With a second wave of Covid-19 upon us, the practical challenges and urgent need of unlocking the power of data for health are ever more evident. Cambre was proud to join the 16th World Congress on Public Health to discuss the impact of GDPR on eHealth. Here is what senior consultant Andrea Tognoni presented, unpacking the perspective of developers in a thought-provoking session organised by the European Public Health Association.

Andrea Tognoni
Consultant

Covid-19 is exposing the vulnerability of healthcare systems and the complexity of public health decisions. It is also unleashing public debate about tracing apps, privacy and health data. Everyone had a glimpse of the practical challenges that eHealth faces worldwide. Against this backdrop, GDPR ensures high privacy standards in handling the data needed to fight the virus. But it also creates barriers, notably to re-use of data for research, swift response and aggregation of datasets across the EU. From the perspective of eHealth developers, these issues pre-date Covid-19 and sit at the heart of their role in delivering the potential of digital health. The interplay of GDPR and health reveals fundamental regulatory tensions between privacy and public health needs, which translate into challenges for eHealth developers. It is easy to say that “GDPR or privacy should not get in the way if a life must be saved” – but the reality is not that simple.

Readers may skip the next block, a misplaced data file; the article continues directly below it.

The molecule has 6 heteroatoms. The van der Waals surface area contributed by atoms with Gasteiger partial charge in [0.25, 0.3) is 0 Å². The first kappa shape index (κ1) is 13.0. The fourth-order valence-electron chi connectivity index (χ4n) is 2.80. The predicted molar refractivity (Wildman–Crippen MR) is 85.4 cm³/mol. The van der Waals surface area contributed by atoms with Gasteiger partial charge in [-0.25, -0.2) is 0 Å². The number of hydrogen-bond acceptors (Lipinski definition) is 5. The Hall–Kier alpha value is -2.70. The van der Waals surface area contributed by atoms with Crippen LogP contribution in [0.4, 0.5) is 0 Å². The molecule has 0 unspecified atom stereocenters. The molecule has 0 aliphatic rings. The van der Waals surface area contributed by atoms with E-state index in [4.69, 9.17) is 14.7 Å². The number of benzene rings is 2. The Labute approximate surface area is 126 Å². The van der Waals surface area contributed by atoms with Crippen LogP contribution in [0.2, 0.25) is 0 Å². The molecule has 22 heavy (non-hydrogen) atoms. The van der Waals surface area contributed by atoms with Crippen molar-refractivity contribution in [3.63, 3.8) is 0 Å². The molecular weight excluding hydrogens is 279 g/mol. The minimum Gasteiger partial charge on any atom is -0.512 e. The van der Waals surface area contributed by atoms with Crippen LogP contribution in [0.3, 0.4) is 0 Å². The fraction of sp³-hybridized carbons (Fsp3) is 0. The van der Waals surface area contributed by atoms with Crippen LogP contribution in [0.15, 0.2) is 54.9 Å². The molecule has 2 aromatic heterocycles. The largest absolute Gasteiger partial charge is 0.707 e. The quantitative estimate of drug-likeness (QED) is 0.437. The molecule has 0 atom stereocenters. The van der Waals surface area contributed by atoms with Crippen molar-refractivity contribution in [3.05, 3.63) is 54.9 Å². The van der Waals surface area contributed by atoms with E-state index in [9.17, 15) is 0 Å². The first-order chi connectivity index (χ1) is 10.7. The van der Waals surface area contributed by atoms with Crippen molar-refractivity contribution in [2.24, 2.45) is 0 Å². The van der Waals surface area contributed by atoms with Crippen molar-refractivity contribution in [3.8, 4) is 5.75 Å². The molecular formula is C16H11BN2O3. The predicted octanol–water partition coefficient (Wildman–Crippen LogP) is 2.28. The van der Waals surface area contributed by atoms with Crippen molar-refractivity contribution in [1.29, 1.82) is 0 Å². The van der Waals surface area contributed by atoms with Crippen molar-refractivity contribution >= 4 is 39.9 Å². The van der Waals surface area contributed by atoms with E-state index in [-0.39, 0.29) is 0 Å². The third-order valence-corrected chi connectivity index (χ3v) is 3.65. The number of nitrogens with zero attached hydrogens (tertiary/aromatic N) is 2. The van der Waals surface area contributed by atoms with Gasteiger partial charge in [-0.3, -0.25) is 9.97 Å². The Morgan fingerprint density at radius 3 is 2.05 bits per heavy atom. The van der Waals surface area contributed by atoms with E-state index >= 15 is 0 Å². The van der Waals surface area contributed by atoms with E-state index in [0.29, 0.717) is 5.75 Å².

High privacy standards support trust in eHealth, thus favour the development and uptake of apps. Public health results from the better use of data are also key to create citizens’ awareness that their personal health data holds great potential for patients and healthcare professionals. But for start-ups that often do not have legal teams and need to apply standards since the very first iteration of the apps, this is a barrier to access the eHealth market, which becomes the exclusive realm of big, specialised players. So as eHealth developers comply with GDPR and many other requirements on cybersecurity and data localisation, including for the suppliers they use (e.g. cloud services), they may shift focus and leave their creative potential for health untapped.

GDPR is creating market and legal fragmentation, as it allows Member States to have specific conditions on health data. Conversely, developers would need to focus on the largest possible markets and datasets. This fragmentation limits incentives and investment in the sector, because different systems at national or regional level make scaling-up difficult. Smaller geographic or medical realities are therefore in danger of being left behind.

Developers are between a privacy rock and a hard healthcare and public health place. It is hard for private entities to strike a balance between digital rules and public health goals, especially if they don’t know what data they are ultimately using. Competition and innovation are also particularly hard in this space: software and services cannot be conditioned on long-term or exclusive contracts as governments need flexibility; open source protocols are normally required, and code should be available for auditing; monetisation of health data is usually discouraged. All this clearly reduces investments and ability to plan, so with a GDPR definition of health data that is blurry and hard to apply, many developers tend to solve the problem by staying away, typically by not linking to healthcare or public institutions’ databases – which in turn would really be the whole point and potential of eHealth.